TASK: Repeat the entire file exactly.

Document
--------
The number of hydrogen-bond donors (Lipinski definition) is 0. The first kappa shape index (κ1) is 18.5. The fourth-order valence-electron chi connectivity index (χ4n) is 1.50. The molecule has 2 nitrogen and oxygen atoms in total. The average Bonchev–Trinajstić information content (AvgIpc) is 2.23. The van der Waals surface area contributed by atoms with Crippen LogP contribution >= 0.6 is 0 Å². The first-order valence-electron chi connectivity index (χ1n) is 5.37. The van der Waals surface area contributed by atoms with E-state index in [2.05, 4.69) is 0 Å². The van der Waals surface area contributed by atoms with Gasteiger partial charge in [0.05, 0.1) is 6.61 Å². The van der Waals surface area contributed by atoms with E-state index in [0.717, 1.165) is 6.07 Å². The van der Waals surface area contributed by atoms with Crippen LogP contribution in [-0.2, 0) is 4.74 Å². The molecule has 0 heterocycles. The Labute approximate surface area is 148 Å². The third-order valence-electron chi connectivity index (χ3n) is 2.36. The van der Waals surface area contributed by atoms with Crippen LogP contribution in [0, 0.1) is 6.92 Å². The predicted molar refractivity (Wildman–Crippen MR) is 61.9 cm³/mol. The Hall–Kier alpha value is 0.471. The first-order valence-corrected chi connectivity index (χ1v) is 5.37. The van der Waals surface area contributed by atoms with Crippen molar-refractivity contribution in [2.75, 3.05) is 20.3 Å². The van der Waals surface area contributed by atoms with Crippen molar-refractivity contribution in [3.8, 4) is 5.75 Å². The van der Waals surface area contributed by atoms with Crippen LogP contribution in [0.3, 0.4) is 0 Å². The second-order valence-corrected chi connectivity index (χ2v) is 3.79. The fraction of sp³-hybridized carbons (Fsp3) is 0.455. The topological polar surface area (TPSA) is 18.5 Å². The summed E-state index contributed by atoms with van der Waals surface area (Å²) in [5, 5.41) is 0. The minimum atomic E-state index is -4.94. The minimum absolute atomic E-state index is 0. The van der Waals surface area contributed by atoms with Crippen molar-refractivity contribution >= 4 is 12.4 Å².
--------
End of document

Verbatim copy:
The number of hydrogen-bond donors (Lipinski definition) is 0. The first kappa shape index (κ1) is 18.5. The fourth-order valence-electron chi connectivity index (χ4n) is 1.50. The molecule has 2 nitrogen and oxygen atoms in total. The average Bonchev–Trinajstić information content (AvgIpc) is 2.23. The van der Waals surface area contributed by atoms with Crippen LogP contribution >= 0.6 is 0 Å². The first-order valence-electron chi connectivity index (χ1n) is 5.37. The van der Waals surface area contributed by atoms with E-state index in [2.05, 4.69) is 0 Å². The van der Waals surface area contributed by atoms with Gasteiger partial charge in [0.05, 0.1) is 6.61 Å². The van der Waals surface area contributed by atoms with E-state index in [0.717, 1.165) is 6.07 Å². The van der Waals surface area contributed by atoms with Crippen LogP contribution in [-0.2, 0) is 4.74 Å². The molecule has 0 heterocycles. The Labute approximate surface area is 148 Å². The third-order valence-electron chi connectivity index (χ3n) is 2.36. The van der Waals surface area contributed by atoms with Crippen LogP contribution in [0, 0.1) is 6.92 Å². The predicted molar refractivity (Wildman–Crippen MR) is 61.9 cm³/mol. The Hall–Kier alpha value is 0.471. The first-order valence-corrected chi connectivity index (χ1v) is 5.37. The van der Waals surface area contributed by atoms with Crippen molar-refractivity contribution in [2.75, 3.05) is 20.3 Å². The van der Waals surface area contributed by atoms with Crippen molar-refractivity contribution in [3.8, 4) is 5.75 Å². The van der Waals surface area contributed by atoms with Crippen LogP contribution in [0.3, 0.4) is 0 Å². The second-order valence-corrected chi connectivity index (χ2v) is 3.79. The fraction of sp³-hybridized carbons (Fsp3) is 0.455. The topological polar surface area (TPSA) is 18.5 Å². The summed E-state index contributed by atoms with van der Waals surface area (Å²) in [5, 5.41) is 0. The minimum atomic E-state index is -4.94. The minimum absolute atomic E-state index is 0. The van der Waals surface area contributed by atoms with Crippen molar-refractivity contribution >= 4 is 12.4 Å².